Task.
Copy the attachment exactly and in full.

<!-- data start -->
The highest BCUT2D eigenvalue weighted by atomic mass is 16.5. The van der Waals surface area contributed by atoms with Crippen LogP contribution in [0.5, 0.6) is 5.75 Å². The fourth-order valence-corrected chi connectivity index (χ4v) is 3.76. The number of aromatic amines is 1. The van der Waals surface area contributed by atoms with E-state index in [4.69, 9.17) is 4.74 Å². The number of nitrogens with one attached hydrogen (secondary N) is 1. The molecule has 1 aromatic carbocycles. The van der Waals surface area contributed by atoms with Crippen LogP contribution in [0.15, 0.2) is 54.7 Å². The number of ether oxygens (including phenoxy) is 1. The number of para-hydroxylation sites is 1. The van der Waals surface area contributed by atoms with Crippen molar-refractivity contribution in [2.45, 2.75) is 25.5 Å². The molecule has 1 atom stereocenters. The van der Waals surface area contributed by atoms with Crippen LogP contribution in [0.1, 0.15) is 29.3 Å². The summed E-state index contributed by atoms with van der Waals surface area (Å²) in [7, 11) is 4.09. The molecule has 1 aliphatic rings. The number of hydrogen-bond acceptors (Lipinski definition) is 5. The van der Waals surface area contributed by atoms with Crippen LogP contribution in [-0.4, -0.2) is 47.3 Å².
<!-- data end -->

The highest BCUT2D eigenvalue weighted by atomic mass is 16.5. The van der Waals surface area contributed by atoms with Crippen LogP contribution in [0.5, 0.6) is 5.75 Å². The fourth-order valence-corrected chi connectivity index (χ4v) is 3.76. The number of aromatic amines is 1. The van der Waals surface area contributed by atoms with E-state index in [4.69, 9.17) is 4.74 Å². The number of nitrogens with one attached hydrogen (secondary N) is 1. The molecule has 1 aromatic carbocycles. The van der Waals surface area contributed by atoms with Crippen LogP contribution in [0.15, 0.2) is 54.7 Å². The number of ether oxygens (including phenoxy) is 1. The number of para-hydroxylation sites is 1. The van der Waals surface area contributed by atoms with Crippen molar-refractivity contribution in [2.45, 2.75) is 25.5 Å². The molecule has 1 atom stereocenters. The van der Waals surface area contributed by atoms with Crippen LogP contribution in [0.1, 0.15) is 29.3 Å². The summed E-state index contributed by atoms with van der Waals surface area (Å²) in [7, 11) is 4.09. The molecule has 1 aliphatic rings. The number of hydrogen-bond acceptors (Lipinski definition) is 5. The van der Waals surface area contributed by atoms with Crippen LogP contribution in [-0.4, -0.2) is 47.3 Å².